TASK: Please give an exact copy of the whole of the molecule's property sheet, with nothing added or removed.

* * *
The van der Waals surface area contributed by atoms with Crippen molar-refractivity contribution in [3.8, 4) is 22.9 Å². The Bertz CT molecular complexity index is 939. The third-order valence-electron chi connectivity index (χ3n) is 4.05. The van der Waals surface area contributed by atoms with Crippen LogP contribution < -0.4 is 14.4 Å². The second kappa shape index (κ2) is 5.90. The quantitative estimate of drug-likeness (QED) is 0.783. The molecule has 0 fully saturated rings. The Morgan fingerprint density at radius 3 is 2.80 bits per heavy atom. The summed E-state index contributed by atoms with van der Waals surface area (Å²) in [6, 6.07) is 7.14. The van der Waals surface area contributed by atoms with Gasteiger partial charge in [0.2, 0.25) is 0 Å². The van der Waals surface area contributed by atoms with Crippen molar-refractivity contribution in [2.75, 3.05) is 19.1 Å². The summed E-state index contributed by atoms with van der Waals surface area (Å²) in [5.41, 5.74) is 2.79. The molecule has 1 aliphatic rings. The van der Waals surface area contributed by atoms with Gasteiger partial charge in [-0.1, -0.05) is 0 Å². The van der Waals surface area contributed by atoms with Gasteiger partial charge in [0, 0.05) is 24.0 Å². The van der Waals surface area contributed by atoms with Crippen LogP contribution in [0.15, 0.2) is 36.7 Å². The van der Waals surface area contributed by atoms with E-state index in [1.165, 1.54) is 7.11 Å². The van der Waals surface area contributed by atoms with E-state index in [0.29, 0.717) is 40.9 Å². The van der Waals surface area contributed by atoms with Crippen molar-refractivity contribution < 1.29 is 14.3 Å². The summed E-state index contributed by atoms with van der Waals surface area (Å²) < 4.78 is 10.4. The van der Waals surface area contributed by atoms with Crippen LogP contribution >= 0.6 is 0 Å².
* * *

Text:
The van der Waals surface area contributed by atoms with Crippen molar-refractivity contribution in [3.8, 4) is 22.9 Å². The Bertz CT molecular complexity index is 939. The third-order valence-electron chi connectivity index (χ3n) is 4.05. The van der Waals surface area contributed by atoms with Crippen LogP contribution < -0.4 is 14.4 Å². The second kappa shape index (κ2) is 5.90. The quantitative estimate of drug-likeness (QED) is 0.783. The molecule has 0 fully saturated rings. The Morgan fingerprint density at radius 3 is 2.80 bits per heavy atom. The summed E-state index contributed by atoms with van der Waals surface area (Å²) in [6, 6.07) is 7.14. The van der Waals surface area contributed by atoms with Gasteiger partial charge in [0.2, 0.25) is 0 Å². The van der Waals surface area contributed by atoms with Crippen molar-refractivity contribution in [2.75, 3.05) is 19.1 Å². The summed E-state index contributed by atoms with van der Waals surface area (Å²) in [5.41, 5.74) is 2.79. The molecule has 1 aliphatic rings. The van der Waals surface area contributed by atoms with Gasteiger partial charge in [-0.1, -0.05) is 0 Å². The van der Waals surface area contributed by atoms with Gasteiger partial charge in [0, 0.05) is 24.0 Å². The van der Waals surface area contributed by atoms with Crippen LogP contribution in [0.15, 0.2) is 36.7 Å². The van der Waals surface area contributed by atoms with E-state index in [1.165, 1.54) is 7.11 Å². The van der Waals surface area contributed by atoms with E-state index in [0.29, 0.717) is 40.9 Å². The van der Waals surface area contributed by atoms with Crippen molar-refractivity contribution < 1.29 is 14.3 Å². The summed E-state index contributed by atoms with van der Waals surface area (Å²) < 4.78 is 10.4. The van der Waals surface area contributed by atoms with Crippen LogP contribution >= 0.6 is 0 Å².